‘I’ve always been societally engaged. That is why law seemed a logical choice at the time. I come from a family that is intellectual, open-minded, and a bit anti-authoritarian. My parents taught at the University and at Hanze University of Applied Sciences, and they encouraged me to be involved in current affairs. Starting in my last year of secondary school, I freelanced for Skepter, a magazine that tries to debunk pseudo-science. During my years as a student, I worked at the Universiteitskrant. I devoted more time to that than I did to my degree programme. That is where I learned the craft of journalism. I learned how to write news items and how to interview people, as well as how to keep a source secret. Nevertheless, I could not conceive of ever becoming a journalist. I thought that I would have to be faster, more of a sprinter. It was not until the last year of my studies that I started to consider the options that were open to me with a law degree, and they all seemed boring. I also started to realize how much I would miss my work with the Universiteitskrant. Then I saw a job vacancy at de Volkskrant. They were looking for young reporters. I applied for the job and was hired. I think that, at first, they were wondering, “What have we let in the door with this one?” During my first three months, I mostly got in the way.’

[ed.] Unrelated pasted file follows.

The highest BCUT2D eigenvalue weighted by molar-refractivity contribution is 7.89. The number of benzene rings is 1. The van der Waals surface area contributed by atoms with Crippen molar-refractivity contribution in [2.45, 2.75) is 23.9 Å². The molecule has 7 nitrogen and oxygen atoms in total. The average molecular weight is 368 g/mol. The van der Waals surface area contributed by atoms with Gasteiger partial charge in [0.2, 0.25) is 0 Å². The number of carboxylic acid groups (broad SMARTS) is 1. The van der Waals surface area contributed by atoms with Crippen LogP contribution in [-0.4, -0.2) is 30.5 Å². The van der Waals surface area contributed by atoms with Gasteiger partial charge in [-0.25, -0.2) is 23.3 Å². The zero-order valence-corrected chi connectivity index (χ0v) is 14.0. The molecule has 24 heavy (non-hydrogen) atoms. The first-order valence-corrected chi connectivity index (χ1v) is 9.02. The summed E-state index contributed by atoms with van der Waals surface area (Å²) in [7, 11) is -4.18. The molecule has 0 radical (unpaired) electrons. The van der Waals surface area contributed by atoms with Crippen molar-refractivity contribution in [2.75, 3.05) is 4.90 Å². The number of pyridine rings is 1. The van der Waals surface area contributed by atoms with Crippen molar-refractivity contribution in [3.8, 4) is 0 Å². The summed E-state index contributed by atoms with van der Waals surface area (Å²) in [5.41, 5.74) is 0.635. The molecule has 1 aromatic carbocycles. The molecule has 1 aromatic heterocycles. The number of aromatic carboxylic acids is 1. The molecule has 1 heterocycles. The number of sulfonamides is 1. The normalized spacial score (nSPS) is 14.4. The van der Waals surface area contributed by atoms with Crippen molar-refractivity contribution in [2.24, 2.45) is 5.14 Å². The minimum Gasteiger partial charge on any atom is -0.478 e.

What are your plans for the future?
‘Right now, I’m taking a year of unpaid leave to write a book on the railway line from Berlin to Baghdad. The subtitle will be something like “A book about the Middle East that you can understand”. The book will also be about history, about how the West has wreaked havoc in the Middle East. I don’t know yet what I will do next at the newspaper.’

And you’re living in Groningen again. How are you liking it?
‘I feel at home in Groningen, and I’m always happy to be back. In the Middle East, I encountered so many people who had lost their homes or who would never be able to return to their places of origin. It’s nice to have roots and to be able to keep them.’

Ana van Es

In recent years, Ana van Es (Groningen, 1985) has been a Middle-East correspondent, stationed in Beirut, for newspaper de Volkskrant. Van Es grew up in Eelde and studied law in Groningen. In 2010, she won the Groninger Press Award for a piece in the Universiteitskrant about a fatal fire in a student house, as well as the Dick Scherpenzeel Encouragement Award for journalistic talent under the age of 26 years. She was nominated for the Dutch Journalist of the Year prize in 2016 and, in 2019, she won the journalistic award De Tegel for reporting from Yemen.

Last modified:09 November 2021 12.49 p.m.